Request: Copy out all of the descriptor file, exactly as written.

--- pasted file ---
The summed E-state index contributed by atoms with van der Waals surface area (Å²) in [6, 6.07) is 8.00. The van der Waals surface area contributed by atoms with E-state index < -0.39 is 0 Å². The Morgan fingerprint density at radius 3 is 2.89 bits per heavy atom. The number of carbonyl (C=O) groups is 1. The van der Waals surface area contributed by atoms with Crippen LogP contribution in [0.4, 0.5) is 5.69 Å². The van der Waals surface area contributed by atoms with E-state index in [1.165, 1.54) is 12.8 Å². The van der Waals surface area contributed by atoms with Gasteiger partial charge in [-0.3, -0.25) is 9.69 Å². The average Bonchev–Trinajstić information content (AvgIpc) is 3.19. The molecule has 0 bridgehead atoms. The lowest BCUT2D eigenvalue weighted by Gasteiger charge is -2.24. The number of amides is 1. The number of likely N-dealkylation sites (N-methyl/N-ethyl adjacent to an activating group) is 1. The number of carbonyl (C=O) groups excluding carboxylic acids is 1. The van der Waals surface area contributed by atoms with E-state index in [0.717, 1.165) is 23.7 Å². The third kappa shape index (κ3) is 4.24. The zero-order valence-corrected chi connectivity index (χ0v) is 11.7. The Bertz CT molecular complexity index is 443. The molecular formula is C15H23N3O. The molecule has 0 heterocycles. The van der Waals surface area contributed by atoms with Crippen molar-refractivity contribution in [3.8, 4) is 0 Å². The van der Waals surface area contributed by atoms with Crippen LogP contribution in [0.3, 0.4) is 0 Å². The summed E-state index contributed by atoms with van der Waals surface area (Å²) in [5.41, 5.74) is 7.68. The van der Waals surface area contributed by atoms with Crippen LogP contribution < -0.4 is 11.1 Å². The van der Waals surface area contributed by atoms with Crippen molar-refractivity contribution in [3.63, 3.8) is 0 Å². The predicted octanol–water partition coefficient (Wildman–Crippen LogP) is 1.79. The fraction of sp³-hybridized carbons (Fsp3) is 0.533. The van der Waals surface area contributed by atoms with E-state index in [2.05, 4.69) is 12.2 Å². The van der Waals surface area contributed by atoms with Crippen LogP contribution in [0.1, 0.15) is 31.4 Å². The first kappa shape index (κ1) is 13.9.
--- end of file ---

The summed E-state index contributed by atoms with van der Waals surface area (Å²) in [6, 6.07) is 8.00. The van der Waals surface area contributed by atoms with E-state index < -0.39 is 0 Å². The Morgan fingerprint density at radius 3 is 2.89 bits per heavy atom. The number of carbonyl (C=O) groups is 1. The van der Waals surface area contributed by atoms with Crippen LogP contribution in [0.4, 0.5) is 5.69 Å². The van der Waals surface area contributed by atoms with E-state index in [1.165, 1.54) is 12.8 Å². The van der Waals surface area contributed by atoms with Gasteiger partial charge in [-0.3, -0.25) is 9.69 Å². The average Bonchev–Trinajstić information content (AvgIpc) is 3.19. The molecule has 0 bridgehead atoms. The lowest BCUT2D eigenvalue weighted by Gasteiger charge is -2.24. The number of amides is 1. The number of likely N-dealkylation sites (N-methyl/N-ethyl adjacent to an activating group) is 1. The number of carbonyl (C=O) groups excluding carboxylic acids is 1. The van der Waals surface area contributed by atoms with E-state index in [0.717, 1.165) is 23.7 Å². The third kappa shape index (κ3) is 4.24. The zero-order valence-corrected chi connectivity index (χ0v) is 11.7. The Bertz CT molecular complexity index is 443. The molecular formula is C15H23N3O. The molecule has 0 heterocycles. The van der Waals surface area contributed by atoms with Crippen molar-refractivity contribution in [3.8, 4) is 0 Å². The van der Waals surface area contributed by atoms with Crippen LogP contribution in [0.3, 0.4) is 0 Å². The summed E-state index contributed by atoms with van der Waals surface area (Å²) in [5.41, 5.74) is 7.68. The van der Waals surface area contributed by atoms with Crippen LogP contribution < -0.4 is 11.1 Å². The van der Waals surface area contributed by atoms with Crippen molar-refractivity contribution in [3.63, 3.8) is 0 Å². The predicted octanol–water partition coefficient (Wildman–Crippen LogP) is 1.79. The fraction of sp³-hybridized carbons (Fsp3) is 0.533. The van der Waals surface area contributed by atoms with E-state index in [2.05, 4.69) is 12.2 Å². The van der Waals surface area contributed by atoms with Crippen LogP contribution in [0.1, 0.15) is 31.4 Å². The first kappa shape index (κ1) is 13.9.